Horse Muscles are the engine of your horse. Keeping them healthy is vital for a performance horse. Learn about equine anatomy with horse anatomy diagrams.
Muscles keep your equine moving, his heart beating and his lungs breathing.
They are often not given much thought and their importance is often overlooked. Keeping them loose and supple will ensure that they can work to their full potential.
But over-stressing muscles during exercise can lead to injuries and trauma. Tight and sore muscles or strains and sprains of tendons and ligaments are the result. The horse might be lame for months as these injuries are very slow to heal.
Any good athlete builds a warm-up and cool-down phase into their exercise session.
A performance horse is also an athlete!
Good training practices and a good warm up and cool down phase can prevent a lot of problems.
A warming up phase of minimum 10 minutes at a walk will ensure that the horse muscles are well supplied with blood. The circulatory is activated and more oxygen is supplied to the muscles to work efficiently.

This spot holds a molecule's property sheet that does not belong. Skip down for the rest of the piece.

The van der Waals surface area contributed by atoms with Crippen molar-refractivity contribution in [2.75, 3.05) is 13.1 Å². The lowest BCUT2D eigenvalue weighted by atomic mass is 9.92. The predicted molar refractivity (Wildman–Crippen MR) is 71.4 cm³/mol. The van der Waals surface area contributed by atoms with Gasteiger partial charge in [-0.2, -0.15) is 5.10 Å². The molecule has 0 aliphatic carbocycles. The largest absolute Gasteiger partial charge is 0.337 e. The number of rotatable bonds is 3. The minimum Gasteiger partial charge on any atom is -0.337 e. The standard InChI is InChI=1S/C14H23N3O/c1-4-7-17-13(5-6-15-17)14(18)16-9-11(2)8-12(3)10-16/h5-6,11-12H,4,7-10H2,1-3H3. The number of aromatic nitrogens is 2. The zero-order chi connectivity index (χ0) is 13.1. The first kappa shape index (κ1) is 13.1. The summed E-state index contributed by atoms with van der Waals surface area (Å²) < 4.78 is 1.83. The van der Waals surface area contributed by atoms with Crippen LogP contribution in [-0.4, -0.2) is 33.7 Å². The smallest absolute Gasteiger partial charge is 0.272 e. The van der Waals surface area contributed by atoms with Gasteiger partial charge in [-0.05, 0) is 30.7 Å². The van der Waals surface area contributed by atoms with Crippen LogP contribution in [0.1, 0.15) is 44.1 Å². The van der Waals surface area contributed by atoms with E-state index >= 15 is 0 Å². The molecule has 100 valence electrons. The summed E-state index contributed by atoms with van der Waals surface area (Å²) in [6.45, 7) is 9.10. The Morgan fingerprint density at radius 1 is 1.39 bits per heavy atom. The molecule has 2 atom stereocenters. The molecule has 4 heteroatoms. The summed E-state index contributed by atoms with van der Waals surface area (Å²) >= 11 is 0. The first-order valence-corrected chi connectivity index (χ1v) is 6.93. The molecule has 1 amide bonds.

Cooling down after a work-out with a few rounds of a relaxed trot with a long and low neck-position makes sure that the muscles relax and stay soft and supple.
A few facts...
Nerves stimulate the muscle to contract and move the bones they are attached to. If a muscle contracts, its antagonist has to stretch.
They allow for locomotion, balance and carry part of the bodyweight. They also support the function of organs like e.g. the lung.
A muscle is attached to bone through a tendon, which is part of the muscle. Tendons are less elastic and have less blood circulation.
Horse ligaments stabilize a joint and hold it together. They are not attached to a muscle.
In a horse there are no muscles below the knee or the hock, only tendons and ligaments.
Click on the horse anatomy diagrams to enlarge them!
Photos: adapted from Blood1976
Muscles are responsible for movement or keeping the posture of the horse. The muscle is attached to the bone by a tendon.
The contracting muscle moves the bone around the joint. The tendon transfers the the energy to the bone. A muscle is quite elastic but the tendons are not.
Muscles are able to change in size, they can become bigger, smaller, longer or shorter depending on the level of training. They are able to adapt and regenerate quickly from injury.
Enjoyed this? There is more...
Anja Koch, DAEP
Applied Equine Podiatry
Caherciveen, Co. Kerry, Ireland
087-280 98 66